Corresponding Author Information: Claudia Pignolo

Session Abstract: BACKGROUND AND PURPOSE: The Inventory of Problems-29 (IOP-29; Viglione, Giromini, & Landis, 2017) is a self-administered measure of symptom validity and credibility. Recently, a new forced-choice add-on implicit recognition task named the Inventory of Problems-Memory module (IOP-M) was introduced to be used in combination with it. Although available, empirical data strongly support the validity of the IOP-29, research using both the IOP-29 and IOP-M is still scarce. The current study aimed at filling this gap in the literature by administering the IOP-29 and IOP-M to a relatively large, Italian, community sample. METHODS AND MATERIALS: Two studies were conducted, one focused on feigning of depression, and one focused on feigning of PTSD symptoms. In the depression group (n = 239), participants were divided into honest and feigner conditions based on their scores on the Center for Epidemiologic Studies Depression Scale (CES-D): those who scored 20 or higher on the CES-D were asked to take the IOP-29 and IOP-M honestly, whereas those who scored lower than 20 on it were asked to feign depression. Similarly, in the PTSD group (n = 250), participants who scored 33 or higher on the Impact of Event Scale - Revised (IES-R) were asked to take the IOP-29 and IOP-M honestly, whereas participants who scored lower than 33 were asked to feign PTSD. All experimental simulators were given a vignette to facilitate feigning and were warned that if they presented their symptoms too dramatically, their performance would not be believable. ANALYSES: We inspected the effect sizes of the differences between the scores of honest responders and simulators and examined AUC and classification accuracy of both the IOP-29 and IOP-M. RESULTS: The IOP-29 showed very large effect sizes (i.e., d > 3.3) in both groups, whereas the IOP-M showed moderate (d = 1.14) to large (d = 1.41) effect sizes. When the recommended cut score of FDS ‚â• .50 was used, the IOP-29 produced Se = .88, Sp = .97, and OCC = .94 in the PTSD group, and Se = .88, Sp = .96, and OCC = .93 in the depression group. As expected, including the IOP-M yielded increased sensitivity in both groups, reaching .91 and .92 values respectively. CONCLUSIONS: Overall, the results indicate that using both the IOP-29 and IOP-M provides increased classification accuracy rates compared to using the IOP-29 alone.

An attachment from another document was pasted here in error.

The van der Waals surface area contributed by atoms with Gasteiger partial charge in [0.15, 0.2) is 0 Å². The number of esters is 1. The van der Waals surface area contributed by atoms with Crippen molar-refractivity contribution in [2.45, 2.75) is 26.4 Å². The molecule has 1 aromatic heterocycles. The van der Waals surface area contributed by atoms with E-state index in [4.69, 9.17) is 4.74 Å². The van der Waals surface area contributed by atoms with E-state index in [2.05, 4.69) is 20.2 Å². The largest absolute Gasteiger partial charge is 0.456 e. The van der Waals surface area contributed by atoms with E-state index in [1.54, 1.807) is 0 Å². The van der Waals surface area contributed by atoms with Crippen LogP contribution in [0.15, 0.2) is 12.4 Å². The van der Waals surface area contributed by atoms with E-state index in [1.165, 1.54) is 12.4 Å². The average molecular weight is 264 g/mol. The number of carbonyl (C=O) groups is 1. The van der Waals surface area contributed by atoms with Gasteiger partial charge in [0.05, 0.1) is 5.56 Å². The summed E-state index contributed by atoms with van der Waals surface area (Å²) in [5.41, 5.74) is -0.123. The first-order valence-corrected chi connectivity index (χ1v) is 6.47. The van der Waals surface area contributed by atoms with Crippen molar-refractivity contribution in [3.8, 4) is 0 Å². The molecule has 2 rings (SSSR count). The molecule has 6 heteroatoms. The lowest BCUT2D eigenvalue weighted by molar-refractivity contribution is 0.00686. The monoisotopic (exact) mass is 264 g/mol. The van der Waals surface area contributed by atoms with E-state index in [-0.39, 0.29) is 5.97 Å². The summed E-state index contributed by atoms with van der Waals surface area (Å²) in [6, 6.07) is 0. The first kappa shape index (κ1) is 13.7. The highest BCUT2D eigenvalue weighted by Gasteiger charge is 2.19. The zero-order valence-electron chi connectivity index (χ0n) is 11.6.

Claudia Pignolo | Department of Psychology, University of Turin, Turin, Italy

Luciano Giromini, PhD | Department of Psychology, University of Turin, Turin, Italy

Alessandro Zennaro | Department of Psychology, University of Turin, Turin, Italy

Claudia PignoloClaudia Pignolo

Claudia Pignolo is currently an assistant professor at the University of Turin, Italy. Her primary areas of teaching are psychological assessment and psychopathology. Her research focuses on the the empirical validation of the Rorschach and the assessment of malingering and response manipulation.

Dr. GirominiDr. Luciano Giromini

Luciano Giromini, PhD, is an Associate Professor in the Department of Psychology, and core faculty member for the Ph.D. program in Psychological, Anthropological and Educational Sciences of the University of Turin, Italy. He has taught psychological assessment and psychometrics at two Italian and one Californian universities, and is currently the coordinator of the Evidence-Based Psychological Assessment research team of University of Turin. He is one of the authors of the Inventory of Problems (IOP-29 and IOP-M) and Assessment Section Head for the journal Psychological Injury and Law.

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